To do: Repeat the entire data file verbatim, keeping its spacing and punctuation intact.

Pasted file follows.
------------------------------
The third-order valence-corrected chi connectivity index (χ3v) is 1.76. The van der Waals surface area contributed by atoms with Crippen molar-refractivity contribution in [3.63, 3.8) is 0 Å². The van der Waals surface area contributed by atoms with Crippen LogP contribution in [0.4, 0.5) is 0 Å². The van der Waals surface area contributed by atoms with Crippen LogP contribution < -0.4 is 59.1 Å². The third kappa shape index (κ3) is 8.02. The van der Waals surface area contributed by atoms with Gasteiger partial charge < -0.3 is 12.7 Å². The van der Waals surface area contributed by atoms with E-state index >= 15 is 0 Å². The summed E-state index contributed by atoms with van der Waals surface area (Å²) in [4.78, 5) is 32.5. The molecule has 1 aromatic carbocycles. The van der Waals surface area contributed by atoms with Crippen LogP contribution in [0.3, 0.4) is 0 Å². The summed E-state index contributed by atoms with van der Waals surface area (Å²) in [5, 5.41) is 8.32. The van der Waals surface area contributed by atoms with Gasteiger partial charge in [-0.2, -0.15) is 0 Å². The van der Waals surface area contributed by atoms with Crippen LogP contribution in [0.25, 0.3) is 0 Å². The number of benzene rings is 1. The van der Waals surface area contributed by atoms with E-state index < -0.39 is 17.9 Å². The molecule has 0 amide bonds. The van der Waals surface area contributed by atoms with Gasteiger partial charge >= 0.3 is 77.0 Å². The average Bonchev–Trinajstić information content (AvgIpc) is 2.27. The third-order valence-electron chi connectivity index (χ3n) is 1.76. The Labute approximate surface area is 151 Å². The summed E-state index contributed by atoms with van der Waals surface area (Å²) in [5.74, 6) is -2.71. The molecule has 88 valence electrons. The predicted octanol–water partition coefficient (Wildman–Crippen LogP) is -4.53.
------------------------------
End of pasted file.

The third-order valence-corrected chi connectivity index (χ3v) is 1.76. The van der Waals surface area contributed by atoms with Crippen molar-refractivity contribution in [3.63, 3.8) is 0 Å². The van der Waals surface area contributed by atoms with Crippen LogP contribution in [0.4, 0.5) is 0 Å². The van der Waals surface area contributed by atoms with Crippen LogP contribution < -0.4 is 59.1 Å². The third kappa shape index (κ3) is 8.02. The van der Waals surface area contributed by atoms with Gasteiger partial charge < -0.3 is 12.7 Å². The van der Waals surface area contributed by atoms with E-state index >= 15 is 0 Å². The summed E-state index contributed by atoms with van der Waals surface area (Å²) in [4.78, 5) is 32.5. The molecule has 1 aromatic carbocycles. The van der Waals surface area contributed by atoms with Crippen LogP contribution in [0.3, 0.4) is 0 Å². The summed E-state index contributed by atoms with van der Waals surface area (Å²) in [5, 5.41) is 8.32. The van der Waals surface area contributed by atoms with Gasteiger partial charge in [-0.2, -0.15) is 0 Å². The van der Waals surface area contributed by atoms with Crippen LogP contribution in [0.25, 0.3) is 0 Å². The number of benzene rings is 1. The van der Waals surface area contributed by atoms with E-state index < -0.39 is 17.9 Å². The molecule has 0 amide bonds. The van der Waals surface area contributed by atoms with Gasteiger partial charge >= 0.3 is 77.0 Å². The average Bonchev–Trinajstić information content (AvgIpc) is 2.27. The third-order valence-electron chi connectivity index (χ3n) is 1.76. The Labute approximate surface area is 151 Å². The summed E-state index contributed by atoms with van der Waals surface area (Å²) in [5.74, 6) is -2.71. The molecule has 88 valence electrons. The predicted octanol–water partition coefficient (Wildman–Crippen LogP) is -4.53.